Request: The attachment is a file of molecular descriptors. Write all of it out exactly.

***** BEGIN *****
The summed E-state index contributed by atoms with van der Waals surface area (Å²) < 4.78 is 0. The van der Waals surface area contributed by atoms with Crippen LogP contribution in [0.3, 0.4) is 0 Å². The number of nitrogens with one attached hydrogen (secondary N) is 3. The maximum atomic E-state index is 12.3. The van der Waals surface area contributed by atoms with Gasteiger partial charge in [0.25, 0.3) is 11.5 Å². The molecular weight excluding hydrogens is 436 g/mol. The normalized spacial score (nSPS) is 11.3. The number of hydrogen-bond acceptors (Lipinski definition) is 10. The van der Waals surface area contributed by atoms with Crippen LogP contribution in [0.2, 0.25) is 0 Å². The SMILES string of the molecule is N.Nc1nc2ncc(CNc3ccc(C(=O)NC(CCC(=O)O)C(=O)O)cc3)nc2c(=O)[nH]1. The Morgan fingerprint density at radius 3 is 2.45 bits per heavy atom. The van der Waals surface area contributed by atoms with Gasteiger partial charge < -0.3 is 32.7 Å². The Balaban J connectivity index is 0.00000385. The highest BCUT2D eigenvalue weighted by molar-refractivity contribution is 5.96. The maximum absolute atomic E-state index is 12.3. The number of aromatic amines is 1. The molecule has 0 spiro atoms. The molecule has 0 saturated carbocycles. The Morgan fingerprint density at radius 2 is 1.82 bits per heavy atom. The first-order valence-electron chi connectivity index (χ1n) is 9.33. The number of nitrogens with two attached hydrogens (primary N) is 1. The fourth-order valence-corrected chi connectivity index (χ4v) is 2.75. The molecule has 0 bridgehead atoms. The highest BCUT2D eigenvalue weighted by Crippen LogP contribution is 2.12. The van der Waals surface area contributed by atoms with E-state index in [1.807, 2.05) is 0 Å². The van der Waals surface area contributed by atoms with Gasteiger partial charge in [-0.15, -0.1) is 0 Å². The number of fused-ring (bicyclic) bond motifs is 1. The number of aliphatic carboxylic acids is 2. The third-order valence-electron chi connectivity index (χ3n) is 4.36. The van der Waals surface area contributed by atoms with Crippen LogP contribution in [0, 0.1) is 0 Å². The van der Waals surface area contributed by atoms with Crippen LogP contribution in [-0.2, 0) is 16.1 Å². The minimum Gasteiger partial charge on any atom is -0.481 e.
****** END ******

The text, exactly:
The summed E-state index contributed by atoms with van der Waals surface area (Å²) < 4.78 is 0. The van der Waals surface area contributed by atoms with Crippen LogP contribution in [0.3, 0.4) is 0 Å². The number of nitrogens with one attached hydrogen (secondary N) is 3. The maximum atomic E-state index is 12.3. The van der Waals surface area contributed by atoms with Gasteiger partial charge in [0.25, 0.3) is 11.5 Å². The molecular weight excluding hydrogens is 436 g/mol. The normalized spacial score (nSPS) is 11.3. The number of hydrogen-bond acceptors (Lipinski definition) is 10. The van der Waals surface area contributed by atoms with Crippen LogP contribution in [0.2, 0.25) is 0 Å². The SMILES string of the molecule is N.Nc1nc2ncc(CNc3ccc(C(=O)NC(CCC(=O)O)C(=O)O)cc3)nc2c(=O)[nH]1. The Morgan fingerprint density at radius 3 is 2.45 bits per heavy atom. The van der Waals surface area contributed by atoms with Gasteiger partial charge < -0.3 is 32.7 Å². The Balaban J connectivity index is 0.00000385. The highest BCUT2D eigenvalue weighted by molar-refractivity contribution is 5.96. The maximum absolute atomic E-state index is 12.3. The number of aromatic amines is 1. The molecule has 0 spiro atoms. The molecule has 0 saturated carbocycles. The Morgan fingerprint density at radius 2 is 1.82 bits per heavy atom. The first-order valence-electron chi connectivity index (χ1n) is 9.33. The number of nitrogens with two attached hydrogens (primary N) is 1. The fourth-order valence-corrected chi connectivity index (χ4v) is 2.75. The molecule has 0 bridgehead atoms. The highest BCUT2D eigenvalue weighted by Crippen LogP contribution is 2.12. The van der Waals surface area contributed by atoms with E-state index in [1.807, 2.05) is 0 Å². The van der Waals surface area contributed by atoms with Gasteiger partial charge in [-0.15, -0.1) is 0 Å². The number of fused-ring (bicyclic) bond motifs is 1. The number of aliphatic carboxylic acids is 2. The third-order valence-electron chi connectivity index (χ3n) is 4.36. The van der Waals surface area contributed by atoms with Crippen LogP contribution in [0, 0.1) is 0 Å². The van der Waals surface area contributed by atoms with Crippen LogP contribution in [-0.2, 0) is 16.1 Å². The minimum Gasteiger partial charge on any atom is -0.481 e.